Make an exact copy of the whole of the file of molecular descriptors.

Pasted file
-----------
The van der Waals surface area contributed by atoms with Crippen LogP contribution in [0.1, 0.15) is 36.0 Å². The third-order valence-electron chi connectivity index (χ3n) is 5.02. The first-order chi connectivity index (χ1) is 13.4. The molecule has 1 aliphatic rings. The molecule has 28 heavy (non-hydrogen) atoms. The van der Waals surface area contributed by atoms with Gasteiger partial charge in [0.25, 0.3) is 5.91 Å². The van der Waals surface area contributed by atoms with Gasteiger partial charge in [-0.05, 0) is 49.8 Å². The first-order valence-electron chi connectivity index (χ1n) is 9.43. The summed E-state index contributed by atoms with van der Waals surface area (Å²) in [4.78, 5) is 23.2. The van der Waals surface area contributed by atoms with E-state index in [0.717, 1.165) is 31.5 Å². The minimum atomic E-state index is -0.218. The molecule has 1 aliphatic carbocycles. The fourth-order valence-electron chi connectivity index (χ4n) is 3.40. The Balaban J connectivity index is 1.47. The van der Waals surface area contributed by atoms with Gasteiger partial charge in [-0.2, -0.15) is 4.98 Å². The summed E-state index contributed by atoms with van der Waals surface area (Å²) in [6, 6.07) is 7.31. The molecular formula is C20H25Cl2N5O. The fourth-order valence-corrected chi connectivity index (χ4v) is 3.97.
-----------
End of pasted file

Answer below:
The van der Waals surface area contributed by atoms with Crippen LogP contribution in [0.1, 0.15) is 36.0 Å². The third-order valence-electron chi connectivity index (χ3n) is 5.02. The first-order chi connectivity index (χ1) is 13.4. The molecule has 1 aliphatic rings. The molecule has 28 heavy (non-hydrogen) atoms. The van der Waals surface area contributed by atoms with Gasteiger partial charge in [0.25, 0.3) is 5.91 Å². The van der Waals surface area contributed by atoms with Gasteiger partial charge in [-0.05, 0) is 49.8 Å². The first-order valence-electron chi connectivity index (χ1n) is 9.43. The summed E-state index contributed by atoms with van der Waals surface area (Å²) in [4.78, 5) is 23.2. The van der Waals surface area contributed by atoms with E-state index in [0.717, 1.165) is 31.5 Å². The minimum atomic E-state index is -0.218. The molecule has 1 aliphatic carbocycles. The fourth-order valence-electron chi connectivity index (χ4n) is 3.40. The Balaban J connectivity index is 1.47. The van der Waals surface area contributed by atoms with Gasteiger partial charge in [-0.2, -0.15) is 4.98 Å². The summed E-state index contributed by atoms with van der Waals surface area (Å²) in [6, 6.07) is 7.31. The molecular formula is C20H25Cl2N5O. The fourth-order valence-corrected chi connectivity index (χ4v) is 3.97.